MYTH #4: Divestment as a strategy for justice in Palestine is losing momentum
Fact: Propaganda, and simply not true. Since 2004 when the PC(USA) issued one of the first public calls to examine these investments, a worldwide movement has emerged. Hundreds of secular and faith-based entities have become involved in both divestment from and boycotts of Israel’s military occupation. The list includes U.S. and international pension funds, trade unions, colleges and universities, charitable organizations, citizen organizations, government entities, banks and investment companies, as well as ecclesiastical bodies. The number of those voting for either divestment and/or boycott has increased every year since 2004. The math is simple: as more people in the world become aware of the brutality of the Israeli occupation of Palestine, more organizations and entities sign on for divestment and boycott. The momentum towards justice in Palestine is not decreasing but increasing.
MYTH #5: “Positive investment” will fix the problem
Fact: In 2012, an anti-divestment group in the PC(USA) announced it would hold a breakfast at the General Assembly that would feature Palestinian business leaders who support “positive investment.” When these leaders discovered that the breakfast was intended to oppose and replace divestment, they pulled out. The reason? Even though they need development capital in Palestine, they know it will not dismantle massive settlement cities of hundreds of thousands of Israeli settlers; it will not bring down 30-foot concrete walls illegally winding their way through the West Bank cutting Palestinian off from Palestinian; and it will not allow large-scale export of goods produced by Palestinian agriculture or industry. Moreover, investment in Palestine will certainly not end the expansionist policies of the Israeli government, with its nonstop settlement building and the appropriation of more Palestinian land and natural resources. Even the blockade and military control of Gaza’s borders are partly designed to hold Palestine’s economy captive. While some small projects for investment may be found that primarily benefit Palestinians, there is not enough critical mass to bring necessary changes that will ensure Palestinian freedom and sovereignty. “Positive investment” is a sentimental illusion that ignores Israeli economic hardball and is far harsher than boycott or divestment.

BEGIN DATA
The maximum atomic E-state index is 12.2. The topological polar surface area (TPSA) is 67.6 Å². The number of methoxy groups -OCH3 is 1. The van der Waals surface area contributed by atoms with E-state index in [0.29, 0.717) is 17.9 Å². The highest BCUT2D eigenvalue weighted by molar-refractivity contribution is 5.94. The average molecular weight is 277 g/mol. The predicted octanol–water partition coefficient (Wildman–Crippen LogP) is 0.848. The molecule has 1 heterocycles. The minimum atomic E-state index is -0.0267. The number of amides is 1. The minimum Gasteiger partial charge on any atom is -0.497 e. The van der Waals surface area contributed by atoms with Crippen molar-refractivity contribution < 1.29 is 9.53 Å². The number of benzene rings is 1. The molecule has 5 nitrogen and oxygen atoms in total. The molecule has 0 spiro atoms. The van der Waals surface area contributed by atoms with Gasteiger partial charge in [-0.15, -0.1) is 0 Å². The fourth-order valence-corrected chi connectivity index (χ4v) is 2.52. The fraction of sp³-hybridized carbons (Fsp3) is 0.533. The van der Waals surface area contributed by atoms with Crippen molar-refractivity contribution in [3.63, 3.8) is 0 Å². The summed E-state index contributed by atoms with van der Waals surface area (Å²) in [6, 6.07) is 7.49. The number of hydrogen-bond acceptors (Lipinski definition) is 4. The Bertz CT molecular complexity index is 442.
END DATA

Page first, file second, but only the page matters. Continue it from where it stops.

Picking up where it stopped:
These five persistent myths are marketed for the primary purpose of changing the subject from Israel’s illegal occupation and program of settlement building in Palestine. But as the world goes and sees for itself, these myths collapse under their own weight. It is a lie to say that Presbyterian actions regarding divestment and boycott are an abandonment of our historic friendship with Israel and the Jewish people. Rather, these strategies of nonviolent, economic resistance are our last-ditch effort to make the point: Friends do not let friends occupy other people and violate their human rights.
JEFFREY DEYOE is pastor of Covenant Presbyterian Church in Ft. Myers, Florida. He also is a member of the steering committee for the Israel/Palestine Mission Network of the Presbyterian Church (U.S.A.).